The International VELUX Award is a competition for students of architecture that runs every second year. We challenge students from all over the world to work with daylight as an ever relevant source of light, life and joy.
The award is one of the most important global student competitions of its kind. Submission is open until 15 June 2020 so prepare your project! NB: you cannot upload your project unless you have registered before 15 April.
Alvar Aalto: Daylight and the Experience of Landscape
It is not true, as Robert Venturi wrote, that Alvar Aalto “didn’t write about architecture.” In the book, In His Own Words, Aalto’s writings and transcribed lectures, the Finnish architect discusses architecture, culture, technology, housing, and town planning. What seems remarkable is that Aalto had little to say about daylight, considering that light is a persistent, motivating force and nearly tangible presence in his architecture, and that he is considered a master of daylighting. Hence, these questions remain: How did Aalto develop his understanding of light and how did this understanding generate his architecture?
This paper suggests that Aalto’s ideas about light are tied to his understanding of the Finnish landscape. Daylight is not typically considered a critical element of the landscape and is seldom discussed in that context, but as Louekari and Edensor suggest, daylight cannot be excised from a consideration of the land. Sky and landscape are intertwined and, in any specific place in the world, one is an influence on the appearance and performance of the other. The reciprocal influence of land and light is particularly discernible in the Nordic countries where the landscape reflects the sky, where there is often too much or too little light, and where low sun angles easily translate into glare.
Raised in the early 20th century, Aalto learned to hunt and fish in an evolving Finnish landscape of lakes, snow, and forest. His ability to quantify the character of landscape was learned from his father, a master surveyor for whom he worked. Experiential knowledge combined with technical ability enabled Aalto to design architecture as interior landscapes, with shifting levels, spaces that meandered to encourage movement, varying ceiling heights, suffused with changing daylight. In this way, Aalto developed subtly varying degrees of enclosure, from great rooms to small clearings, vivified by direct sun and skylight gathered and diffused from sky-like, sculpted white surfaces. In Aalto’s work, daylight and space are inseparable, as they are in the landscape.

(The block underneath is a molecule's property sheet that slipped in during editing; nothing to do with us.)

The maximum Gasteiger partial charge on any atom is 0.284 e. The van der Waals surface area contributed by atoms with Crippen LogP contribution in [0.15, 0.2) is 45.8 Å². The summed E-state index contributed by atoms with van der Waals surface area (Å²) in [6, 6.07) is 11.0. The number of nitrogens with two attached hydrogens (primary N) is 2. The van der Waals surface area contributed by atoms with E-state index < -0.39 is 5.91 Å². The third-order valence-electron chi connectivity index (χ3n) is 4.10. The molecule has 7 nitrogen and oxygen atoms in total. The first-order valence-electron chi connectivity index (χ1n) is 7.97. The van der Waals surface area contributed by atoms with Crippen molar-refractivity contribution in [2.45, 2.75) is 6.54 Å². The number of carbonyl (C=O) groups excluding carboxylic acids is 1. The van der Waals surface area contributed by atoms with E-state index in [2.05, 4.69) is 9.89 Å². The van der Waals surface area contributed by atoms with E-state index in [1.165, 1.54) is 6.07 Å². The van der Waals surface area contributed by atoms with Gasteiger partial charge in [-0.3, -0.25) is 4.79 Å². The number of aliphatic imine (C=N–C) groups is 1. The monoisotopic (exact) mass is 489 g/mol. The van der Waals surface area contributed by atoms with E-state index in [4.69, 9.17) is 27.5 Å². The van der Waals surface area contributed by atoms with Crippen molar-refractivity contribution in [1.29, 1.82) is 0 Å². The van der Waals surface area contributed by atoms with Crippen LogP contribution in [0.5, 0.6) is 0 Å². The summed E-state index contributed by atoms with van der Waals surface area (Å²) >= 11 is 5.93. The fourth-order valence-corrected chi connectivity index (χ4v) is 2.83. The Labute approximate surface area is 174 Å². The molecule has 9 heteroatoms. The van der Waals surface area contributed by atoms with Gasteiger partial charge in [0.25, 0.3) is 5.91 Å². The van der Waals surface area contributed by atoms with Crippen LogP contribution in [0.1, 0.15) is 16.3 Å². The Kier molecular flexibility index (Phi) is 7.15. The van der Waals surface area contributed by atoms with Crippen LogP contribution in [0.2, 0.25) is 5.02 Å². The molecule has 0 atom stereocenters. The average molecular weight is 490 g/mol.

Martin Schwartz is an architect and teacher with a special interest in daylight in architecture. He has taught at the University of Plymouth, the University of Michigan, Cranbrook Academy of Art, the University of Oregon as the Frederick Charles Baker Distinguished Professor in Lighting, and since 2005 at Lawrence Technological University in Detroit. His book, Gunnar Birkerts, Metaphoric Modernist, was published in 2009 by Edition Axel Menges. He is currently working on two books, one on daylight in architecture, and Those Who Love the World Don’t Mind Being Reminded of It, on the work of Charles W. Moore. Martin’s blog and writings on daylight may be found at martinschwartz.net.